Nintendo’s Zelda Game & Watch, reviewed: 8-bit Zelda to go

Nintendo loves to repackage its nostalgia. A few years ago, it was classic plug-and-play mini consoles like the NES Classic and SNES Classic. Then the Nintendo Switch’s subscription service recently added N64 and Genesis games and controllers. Now, it’s Game & Watches. The $50 Zelda Game & Watch is this holiday’s little gaming gift, and after a day with it I’m already charmed. Much like last year’s Super Mario Game & Watch, this is all about serving up a familiar set of games in a new package.

The Game & Watch was a series of black-and-white LCD single-game handhelds in the ’80s. I played them as a kid, way before the Game Boy, so my personal nostalgia-meter is way in overdrive with these new little handhelds. These games and their characters have resurfaced in Game Boy compilations, and even in Super Smash Bros. The Zelda Game & Watch is, like last year’s Mario edition, a perfectly made re-creation of the original Game & Watch design, but outfitted with a color LCD screen and a few 8-bit-era games. Actually, the Zelda package is a better deal than last year’s Mario.

Last year’s Game & Watch, next to this year’s Game & Watch. (How many will there be?)

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The Legend of Zelda, The Legend of Zelda II and Zelda: Link’s Awakening are all included, which span the NES Zelda games plus the Game Boy Zelda that was remastered a few years ago for the Switch. All the games have perfectly mapped controls, and allow game saves. As a bonus, there’s an actual Game & Watch game from the old days (Vermin, where you slide back and forth and whack moles). Link’s been inserted as the mole-whacking character this time. Link’s Awakening, the Game Boy game, plays in nostalgic black-and-green pixels, and it even has a toggle between the original square aspect ratio and a wider mode that fits the screen.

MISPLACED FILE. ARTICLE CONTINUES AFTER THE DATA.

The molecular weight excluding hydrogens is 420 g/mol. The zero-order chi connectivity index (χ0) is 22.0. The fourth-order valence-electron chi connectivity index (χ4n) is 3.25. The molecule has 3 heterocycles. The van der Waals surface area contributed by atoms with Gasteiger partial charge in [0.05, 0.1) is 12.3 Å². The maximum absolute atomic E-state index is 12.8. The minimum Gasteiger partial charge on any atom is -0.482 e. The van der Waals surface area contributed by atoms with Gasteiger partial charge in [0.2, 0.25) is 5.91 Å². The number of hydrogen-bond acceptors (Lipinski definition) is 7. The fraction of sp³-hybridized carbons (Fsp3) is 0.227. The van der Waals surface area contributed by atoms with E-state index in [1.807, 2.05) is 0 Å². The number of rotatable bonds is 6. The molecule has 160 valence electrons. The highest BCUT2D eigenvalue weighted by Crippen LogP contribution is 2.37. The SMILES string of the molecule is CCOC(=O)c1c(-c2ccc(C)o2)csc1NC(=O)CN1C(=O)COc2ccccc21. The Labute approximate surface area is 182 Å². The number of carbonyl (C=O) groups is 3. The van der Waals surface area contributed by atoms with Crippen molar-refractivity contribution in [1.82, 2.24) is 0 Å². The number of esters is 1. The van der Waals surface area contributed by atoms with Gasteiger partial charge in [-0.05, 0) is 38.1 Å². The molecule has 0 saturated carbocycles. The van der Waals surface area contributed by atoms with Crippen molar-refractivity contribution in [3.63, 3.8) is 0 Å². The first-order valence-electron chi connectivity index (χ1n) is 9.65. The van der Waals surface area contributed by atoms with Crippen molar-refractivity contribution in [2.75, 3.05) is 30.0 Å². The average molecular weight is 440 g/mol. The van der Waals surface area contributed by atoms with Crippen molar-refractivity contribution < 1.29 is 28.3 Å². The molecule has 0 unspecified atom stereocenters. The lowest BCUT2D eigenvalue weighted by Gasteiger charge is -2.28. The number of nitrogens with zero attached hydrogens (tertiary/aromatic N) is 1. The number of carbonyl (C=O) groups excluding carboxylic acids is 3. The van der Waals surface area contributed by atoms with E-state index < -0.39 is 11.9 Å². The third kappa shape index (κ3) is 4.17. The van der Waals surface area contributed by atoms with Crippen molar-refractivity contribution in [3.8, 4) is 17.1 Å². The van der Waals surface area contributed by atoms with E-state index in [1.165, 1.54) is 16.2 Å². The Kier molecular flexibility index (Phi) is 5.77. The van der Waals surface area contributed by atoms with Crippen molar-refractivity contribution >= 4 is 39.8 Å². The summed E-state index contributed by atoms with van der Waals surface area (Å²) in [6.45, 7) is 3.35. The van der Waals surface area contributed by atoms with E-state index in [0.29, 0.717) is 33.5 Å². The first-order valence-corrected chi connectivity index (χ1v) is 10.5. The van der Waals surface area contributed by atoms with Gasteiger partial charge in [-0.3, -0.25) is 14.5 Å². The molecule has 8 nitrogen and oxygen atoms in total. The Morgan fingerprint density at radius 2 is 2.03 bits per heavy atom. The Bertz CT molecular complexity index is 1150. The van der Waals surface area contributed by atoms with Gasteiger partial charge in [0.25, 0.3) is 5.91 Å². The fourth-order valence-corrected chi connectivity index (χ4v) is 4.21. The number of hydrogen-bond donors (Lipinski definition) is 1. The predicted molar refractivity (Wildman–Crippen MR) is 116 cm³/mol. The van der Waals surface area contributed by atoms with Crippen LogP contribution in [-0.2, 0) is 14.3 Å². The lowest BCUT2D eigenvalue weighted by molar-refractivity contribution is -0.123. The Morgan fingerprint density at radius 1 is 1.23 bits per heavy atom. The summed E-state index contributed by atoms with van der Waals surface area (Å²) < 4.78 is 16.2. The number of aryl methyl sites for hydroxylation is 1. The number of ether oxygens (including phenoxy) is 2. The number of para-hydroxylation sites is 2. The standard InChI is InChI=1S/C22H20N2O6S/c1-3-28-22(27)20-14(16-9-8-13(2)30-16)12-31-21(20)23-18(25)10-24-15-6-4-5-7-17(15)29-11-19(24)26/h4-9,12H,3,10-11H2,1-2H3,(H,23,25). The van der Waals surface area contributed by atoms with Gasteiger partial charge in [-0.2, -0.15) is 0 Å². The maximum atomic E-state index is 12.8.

The box packaging even folds into a stand for the handheld. Clever.

Scott Stein/CNET

True to the name, there is a watch on the Game & Watch, but it basically just ticks off the time along with Zelda dungeon animations. You could stay in this mode and move Link around and kill enemies, if you want; it’s kind of a fidget-gaming mode. There’s a timer, too, that also keeps count of how many enemies you kill in a Zelda II-themed animation that runs at the same time. I guess these are also bonus games, in a sense?

The display quality and audio are really good, better than you’d expect. Charging up the handheld via USB-C (cable included) gives it at least four hours of gaming, roughly. My kids have played the Mario one on car rides and never had a battery problem. Gameplay is saved even when the handheld is turned off, just in case you forgot to save.


All the game modes and watch modes, if you’re curious.

Scott Stein/CNET

These Zelda games are a lot more detailed and text-heavy than Super Mario, though, which brings up one downside to playing on a device this small: your eyesight better be pretty good. I found myself squinting a bunch of times, but my kids had no problem. (Ah, aging eyes.) Also, navigating in the games to bring up other game saves can sometimes get pretty confusing, if you’re playing with a family and want to pass it around.

Final notes: The rear of the handheld lights up with a little Triforce (adorable). And the cardboard case folds back into a display stand. It’s a well-crafted collectible package, and I can’t think of a better gift for a Zelda super-fan. Yes, you’ve played these games before, probably. But you’ll enjoy the feeling of playing them again in such a compact form. I did.

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